Feng Shui Symbolism in Japan: The Four Divine Beasts

Research output: Chapter in Book/Report/Conference proceedingChapter (peer-reviewed)peer-review

Abstract

This paper presents a discussion of the appearance and context of feng shui symbolism in Japan. Attention is focused on the four divine beasts and their associated symbolism from their initial appearance on the Japanese archipelago until the ninth century and from the mid-nineteenth century until the present day, in an attempt to show how this symbolism became fully assimilated to the point that it appeared in (early) modern times in contexts no longer consciously associated with “original,” foreign practices or was fully absorbed into contexts that are deemed quintessentially Japanese.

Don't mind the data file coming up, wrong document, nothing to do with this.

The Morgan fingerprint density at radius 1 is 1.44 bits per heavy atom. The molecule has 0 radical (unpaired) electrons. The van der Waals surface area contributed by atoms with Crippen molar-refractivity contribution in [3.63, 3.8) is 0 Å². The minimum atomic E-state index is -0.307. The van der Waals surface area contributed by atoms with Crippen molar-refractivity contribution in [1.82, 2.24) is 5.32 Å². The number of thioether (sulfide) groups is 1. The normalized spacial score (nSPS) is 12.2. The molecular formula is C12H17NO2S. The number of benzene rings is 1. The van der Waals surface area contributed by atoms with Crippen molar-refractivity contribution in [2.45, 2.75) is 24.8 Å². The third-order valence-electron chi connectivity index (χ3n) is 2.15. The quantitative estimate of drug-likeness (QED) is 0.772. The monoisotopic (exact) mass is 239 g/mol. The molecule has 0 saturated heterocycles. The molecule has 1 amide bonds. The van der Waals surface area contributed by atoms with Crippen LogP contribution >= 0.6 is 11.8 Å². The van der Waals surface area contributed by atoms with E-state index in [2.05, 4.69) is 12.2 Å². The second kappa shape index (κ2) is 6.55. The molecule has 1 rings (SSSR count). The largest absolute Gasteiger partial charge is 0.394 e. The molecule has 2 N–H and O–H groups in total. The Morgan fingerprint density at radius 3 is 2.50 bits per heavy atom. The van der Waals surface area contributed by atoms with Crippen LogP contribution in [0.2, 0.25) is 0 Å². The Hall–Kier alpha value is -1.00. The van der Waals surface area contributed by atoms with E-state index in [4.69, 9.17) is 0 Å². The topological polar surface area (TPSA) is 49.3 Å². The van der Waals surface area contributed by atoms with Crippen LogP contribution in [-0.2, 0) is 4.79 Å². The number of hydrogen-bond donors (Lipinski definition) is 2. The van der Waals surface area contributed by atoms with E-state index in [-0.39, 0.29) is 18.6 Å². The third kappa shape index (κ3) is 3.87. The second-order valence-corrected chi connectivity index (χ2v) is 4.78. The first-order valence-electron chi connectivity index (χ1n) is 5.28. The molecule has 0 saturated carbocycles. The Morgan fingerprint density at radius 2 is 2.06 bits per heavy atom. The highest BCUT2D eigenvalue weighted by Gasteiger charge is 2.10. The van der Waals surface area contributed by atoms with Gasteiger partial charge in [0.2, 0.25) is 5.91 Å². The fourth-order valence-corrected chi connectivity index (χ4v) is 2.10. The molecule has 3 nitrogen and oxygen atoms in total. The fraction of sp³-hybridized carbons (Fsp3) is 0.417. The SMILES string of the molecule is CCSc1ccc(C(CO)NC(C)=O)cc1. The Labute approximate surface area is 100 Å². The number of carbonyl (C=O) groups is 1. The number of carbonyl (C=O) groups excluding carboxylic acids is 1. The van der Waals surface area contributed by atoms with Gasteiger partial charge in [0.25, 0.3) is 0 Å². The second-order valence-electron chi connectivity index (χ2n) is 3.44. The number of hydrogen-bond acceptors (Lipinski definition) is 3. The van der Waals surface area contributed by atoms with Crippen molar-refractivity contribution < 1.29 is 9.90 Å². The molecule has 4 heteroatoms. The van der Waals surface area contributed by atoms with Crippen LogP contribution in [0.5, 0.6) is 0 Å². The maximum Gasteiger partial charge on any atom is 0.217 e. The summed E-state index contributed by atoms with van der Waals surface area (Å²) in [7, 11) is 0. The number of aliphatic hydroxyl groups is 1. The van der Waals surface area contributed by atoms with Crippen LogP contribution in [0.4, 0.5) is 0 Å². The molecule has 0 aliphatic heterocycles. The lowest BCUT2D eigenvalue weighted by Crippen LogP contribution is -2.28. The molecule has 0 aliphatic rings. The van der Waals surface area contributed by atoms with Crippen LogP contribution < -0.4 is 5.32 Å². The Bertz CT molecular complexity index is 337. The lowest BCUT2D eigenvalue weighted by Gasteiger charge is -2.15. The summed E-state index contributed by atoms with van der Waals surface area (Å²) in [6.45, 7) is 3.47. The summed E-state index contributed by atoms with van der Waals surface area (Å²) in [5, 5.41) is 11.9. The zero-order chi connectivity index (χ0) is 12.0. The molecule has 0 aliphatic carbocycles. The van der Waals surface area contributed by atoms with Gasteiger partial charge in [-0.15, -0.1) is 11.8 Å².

By doing so, I would like to argue that the four directional animals preserved their role of “multivalent signs,” susceptible to many applications, interpretations, meanings and values. As symbols, visual depictions of underlying concepts, the four divine beasts adapted to (or, better still, were appropriated by) changing circumstances and ideologies to appear in new and entirely different contexts.
Original languageEnglish
Title of host publicationTheory and Reality of Feng Shui in Architecture and Landscape Art
Subtitle of host publicationAsien- Und Afrika-studien Der Humboldt-universitat Zu Berlin
EditorsFlorian Reiter
Place of PublicationBerlin
PublisherHumboldt-Universität zu Berlin
Pages35–48
Volume41
Publication statusPublished - 2013

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